|Is Deference the Price of Being Seen as Reasonable? How Status Hierarchies Incentivize Acceptance of Low Status
|| Cecilia L. Ridgeway, Sandra Nakagawa
||High-status members are incentivized to contribute to a group’s collective endeavors by the deference and influence they receive. But what incentives do groups offer low-status members for their continued participation and deference to high-status others? We develop and test a theoretical account of how the implicit cultural rules for status hierarchies create a modest incentive system for deference to those deemed more valuable to the collective effort. Such deference endorses the group’s shared expectations for what is perceived to be validly better. The group responds by granting the deferrer a modicum of respect: the dignity of being seen as reasonable. This respect reaction acts as an incentive system that tempts the low-status person to stay involved in the group’s endeavor despite being less valued. Three experiments confirm that low-status members anticipate receiving and higher-status members offer such reactions of respect and reasonableness for low-status deference, and these reactions increase low-status members’ commitment to the group. A fourth study with a nationally representative sample supports the robustness of these findings.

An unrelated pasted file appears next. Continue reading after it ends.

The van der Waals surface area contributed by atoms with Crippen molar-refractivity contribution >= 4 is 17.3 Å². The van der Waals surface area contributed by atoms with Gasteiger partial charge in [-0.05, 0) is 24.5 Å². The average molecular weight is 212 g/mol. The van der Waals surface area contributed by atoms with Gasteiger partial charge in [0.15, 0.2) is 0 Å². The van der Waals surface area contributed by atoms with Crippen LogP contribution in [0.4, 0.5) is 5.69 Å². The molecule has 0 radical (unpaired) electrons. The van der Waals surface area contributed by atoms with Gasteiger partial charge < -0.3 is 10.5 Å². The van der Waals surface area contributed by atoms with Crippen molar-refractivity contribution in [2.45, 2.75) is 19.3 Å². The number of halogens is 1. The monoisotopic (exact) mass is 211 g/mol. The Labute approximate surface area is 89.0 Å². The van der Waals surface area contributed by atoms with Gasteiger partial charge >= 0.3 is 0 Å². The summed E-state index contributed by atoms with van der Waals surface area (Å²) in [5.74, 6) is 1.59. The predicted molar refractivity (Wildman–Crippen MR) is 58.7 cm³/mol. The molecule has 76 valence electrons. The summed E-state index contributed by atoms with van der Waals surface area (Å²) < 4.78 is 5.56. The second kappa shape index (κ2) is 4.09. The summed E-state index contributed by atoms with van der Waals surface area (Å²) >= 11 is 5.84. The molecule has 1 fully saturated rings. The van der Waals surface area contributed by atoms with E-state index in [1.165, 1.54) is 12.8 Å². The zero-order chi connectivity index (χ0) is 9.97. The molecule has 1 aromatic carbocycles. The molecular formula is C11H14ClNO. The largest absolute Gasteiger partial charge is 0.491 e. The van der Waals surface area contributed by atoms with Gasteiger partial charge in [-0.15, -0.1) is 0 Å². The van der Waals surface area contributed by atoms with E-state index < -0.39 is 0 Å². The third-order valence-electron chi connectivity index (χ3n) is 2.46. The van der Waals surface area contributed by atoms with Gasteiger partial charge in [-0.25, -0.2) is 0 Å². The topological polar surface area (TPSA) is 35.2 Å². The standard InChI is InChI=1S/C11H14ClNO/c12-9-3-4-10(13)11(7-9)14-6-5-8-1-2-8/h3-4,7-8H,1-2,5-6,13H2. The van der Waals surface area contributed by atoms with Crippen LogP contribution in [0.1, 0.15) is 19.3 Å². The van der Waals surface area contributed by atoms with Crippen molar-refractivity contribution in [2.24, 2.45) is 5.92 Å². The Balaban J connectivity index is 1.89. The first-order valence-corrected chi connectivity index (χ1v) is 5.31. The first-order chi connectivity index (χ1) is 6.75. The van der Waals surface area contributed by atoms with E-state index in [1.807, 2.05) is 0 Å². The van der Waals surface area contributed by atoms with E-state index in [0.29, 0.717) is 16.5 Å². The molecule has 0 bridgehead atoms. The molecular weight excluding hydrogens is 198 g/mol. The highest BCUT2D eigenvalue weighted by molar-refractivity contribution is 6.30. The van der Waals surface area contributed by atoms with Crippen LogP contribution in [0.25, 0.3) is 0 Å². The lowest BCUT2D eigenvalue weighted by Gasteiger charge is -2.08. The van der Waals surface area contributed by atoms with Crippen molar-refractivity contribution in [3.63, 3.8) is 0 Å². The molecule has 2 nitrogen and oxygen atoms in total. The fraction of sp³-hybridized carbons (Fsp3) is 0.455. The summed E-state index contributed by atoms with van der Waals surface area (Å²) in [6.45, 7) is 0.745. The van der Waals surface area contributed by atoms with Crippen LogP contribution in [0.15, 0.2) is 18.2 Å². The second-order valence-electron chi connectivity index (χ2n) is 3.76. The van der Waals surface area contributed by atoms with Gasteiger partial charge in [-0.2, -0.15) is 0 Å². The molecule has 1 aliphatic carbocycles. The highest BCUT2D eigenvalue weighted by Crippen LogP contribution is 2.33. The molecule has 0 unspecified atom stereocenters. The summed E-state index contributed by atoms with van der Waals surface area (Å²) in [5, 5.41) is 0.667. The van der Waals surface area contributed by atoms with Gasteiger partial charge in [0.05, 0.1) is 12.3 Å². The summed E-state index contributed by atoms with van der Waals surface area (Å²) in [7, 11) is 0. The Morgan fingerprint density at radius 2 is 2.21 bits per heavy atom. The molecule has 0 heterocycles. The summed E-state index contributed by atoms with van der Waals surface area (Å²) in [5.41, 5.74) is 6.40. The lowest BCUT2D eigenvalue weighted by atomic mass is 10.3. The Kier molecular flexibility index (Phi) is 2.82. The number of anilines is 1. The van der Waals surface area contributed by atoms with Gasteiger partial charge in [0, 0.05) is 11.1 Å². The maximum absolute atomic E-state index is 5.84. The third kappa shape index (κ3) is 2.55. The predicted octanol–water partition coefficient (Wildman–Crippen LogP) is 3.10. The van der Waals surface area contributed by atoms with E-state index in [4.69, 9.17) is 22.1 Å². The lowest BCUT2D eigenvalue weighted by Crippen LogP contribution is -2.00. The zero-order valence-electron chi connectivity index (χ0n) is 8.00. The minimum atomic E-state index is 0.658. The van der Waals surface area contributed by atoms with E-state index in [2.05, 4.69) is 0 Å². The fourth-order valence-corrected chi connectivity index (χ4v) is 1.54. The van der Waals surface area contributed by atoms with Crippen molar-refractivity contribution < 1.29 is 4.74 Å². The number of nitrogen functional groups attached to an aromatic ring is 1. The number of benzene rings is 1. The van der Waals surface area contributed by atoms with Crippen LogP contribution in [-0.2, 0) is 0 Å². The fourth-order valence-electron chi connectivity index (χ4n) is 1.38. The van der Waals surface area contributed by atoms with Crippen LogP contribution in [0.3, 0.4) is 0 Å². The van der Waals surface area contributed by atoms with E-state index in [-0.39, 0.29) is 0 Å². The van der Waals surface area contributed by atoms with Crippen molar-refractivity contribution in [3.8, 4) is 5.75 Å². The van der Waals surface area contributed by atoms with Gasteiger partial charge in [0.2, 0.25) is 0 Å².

||Social Psychology Quarterly, Vol. 80(2)
||status, deference, interpersonal hierarchies, respect, groups